Old Delhi should have statehood, separate admin structure: Former BSF chief

Prakash Singh

A constitution bench of the Supreme Court reversed a high court decision to rule that the Centre-appointed lieutenant governor of Delhi is bound by the aid and advice of the council of ministers of the Delhi government. In an interview, PRAKASH SINGH, former chief of Border Security Force, tells Ritwik Sharma that the chief minister of Delhi should be respectful towards the central government and the Centre should be accommodating towards him in order to end the tug of war and ensure better governance of the capital.

 

This week’s Supreme Court verdict has restored the primacy of the elected government of Delhi in matters of administrative control, although it said the capital could not be granted the status of a state. In such a scenario, how viable is the demand for statehood, which the Aam Aadmi Party (AAP) has been pushing for?

 

Delhi has a long pending demand for statehood. The demand is legitimate and it is high time that the matter is considered at the highest level without being constrained by political or other extraneous considerations. The simplest solution would be that Old Delhi is given statehood with a separate administrative structure. Police, public order and land in Old Delhi could also be placed under the control of the state government. Old Delhi could have a separate commissioner of police. New Delhi should continue to have the existing arrangement.

 

From an administrative point of view, what are the unique challenges that Delhi faces, and how is it different from other Union Territories?

 

Delhi faces unique challenges, which make it different from other Union Territories. It is the seat of government of India’s power. All the ministries are located here. Major decisions affecting the country are taken in Delhi. It has all the foreign embassies. Delhi is visited by the highest dignitaries from abroad round the year. Major national events such as the Republic Day and Independence Day are celebrated in Delhi. Delhi is, in fact, not only the political capital but also the cultural capital of the country. International fairs are held here. People from all over the country come to Delhi for diverse purposes. From the administrative point of view, it would be necessary to have a separate set-up for areas where “national” activities take place.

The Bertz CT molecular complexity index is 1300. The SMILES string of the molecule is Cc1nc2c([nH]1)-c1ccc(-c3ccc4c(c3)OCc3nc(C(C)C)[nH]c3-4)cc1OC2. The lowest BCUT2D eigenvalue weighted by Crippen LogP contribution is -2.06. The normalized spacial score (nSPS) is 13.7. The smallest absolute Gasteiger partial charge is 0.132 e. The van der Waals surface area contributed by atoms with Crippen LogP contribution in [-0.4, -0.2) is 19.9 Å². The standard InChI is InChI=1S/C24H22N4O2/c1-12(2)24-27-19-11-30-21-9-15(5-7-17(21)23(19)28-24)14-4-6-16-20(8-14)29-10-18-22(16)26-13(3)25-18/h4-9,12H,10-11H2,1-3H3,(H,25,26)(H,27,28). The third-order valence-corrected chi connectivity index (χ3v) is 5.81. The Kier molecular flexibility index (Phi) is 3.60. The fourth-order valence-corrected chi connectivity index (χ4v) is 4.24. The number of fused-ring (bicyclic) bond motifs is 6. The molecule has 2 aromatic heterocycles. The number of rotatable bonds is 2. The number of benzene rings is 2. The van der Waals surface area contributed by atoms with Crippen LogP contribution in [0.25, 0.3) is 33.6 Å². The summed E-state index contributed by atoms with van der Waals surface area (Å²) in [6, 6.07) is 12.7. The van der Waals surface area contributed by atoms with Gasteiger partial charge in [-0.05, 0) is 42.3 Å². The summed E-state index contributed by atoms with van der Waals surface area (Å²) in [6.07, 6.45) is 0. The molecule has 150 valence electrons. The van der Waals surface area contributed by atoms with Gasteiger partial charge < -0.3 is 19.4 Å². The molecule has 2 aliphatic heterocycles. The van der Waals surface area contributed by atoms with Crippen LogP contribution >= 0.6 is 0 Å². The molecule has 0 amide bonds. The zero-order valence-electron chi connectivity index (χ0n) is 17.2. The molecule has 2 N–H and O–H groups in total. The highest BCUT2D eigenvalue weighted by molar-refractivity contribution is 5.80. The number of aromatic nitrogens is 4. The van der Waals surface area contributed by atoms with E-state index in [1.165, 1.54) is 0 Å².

In the context of the continuing tussle between the AAP government and the Centre-appointed lieutenant governor, do you think there should be clearer demarcation of roles for bureaucrats and the police?

 

Yes, there should be a clear demarcation in the roles and functions of the police officers and bureaucrats to prevent any tussle at the highest level.

 

Following the Supreme Court ruling, how should political parties across the spectrum take up the question of statehood for Delhi in the legislature?

 

Political parties across the spectrum should take the question of statehood in a democratic manner and not through agitation.

 

Given the breakdown of Centre-state relations in Delhi in recent years with rivals in power, in a manner that was not seen earlier, what should be done to ensure synergy between the AAP government and the Centre?

 

There must be synergy between the state government of Delhi and the central government. The unseemly spectacle, which we witnessed in the recent past, is basically because of the mindset of political leaders. Arvind Kejriwal has been very arrogant in his attitude towards the central government.  He has made statements which hurt the political leadership of the country. The central government retaliated through the lieutenant governor with the objective of cutting him down to size. As a consequence, there was confrontation. Governance came to a standstill. The chief minister of Delhi should be respectful towards the central government and the government of India should be sympathetic and accommodating towards him. Both need to understand that poor governance in Delhi is seen by the world and tarnishes the image of the country.

 

If Delhi is granted statehood, how could the people benefit from it?

 

People would benefit if Old Delhi is granted statehood because then there would be an accountable state government. This is, however, not to say that New Delhi would suffer. It would flourish under the existing arrangement by virtue of its composition and the nature of problems in the area.

 

How feasible is the suggestion of keeping certain areas of Delhi under the Centre’s control, and the rest as part of the state?

 

It should be quite feasible to keep New Delhi areas under the Centre’s control. In fact, the Centre’s control is already there, we are suggesting its shrinkage to New Delhi areas only.



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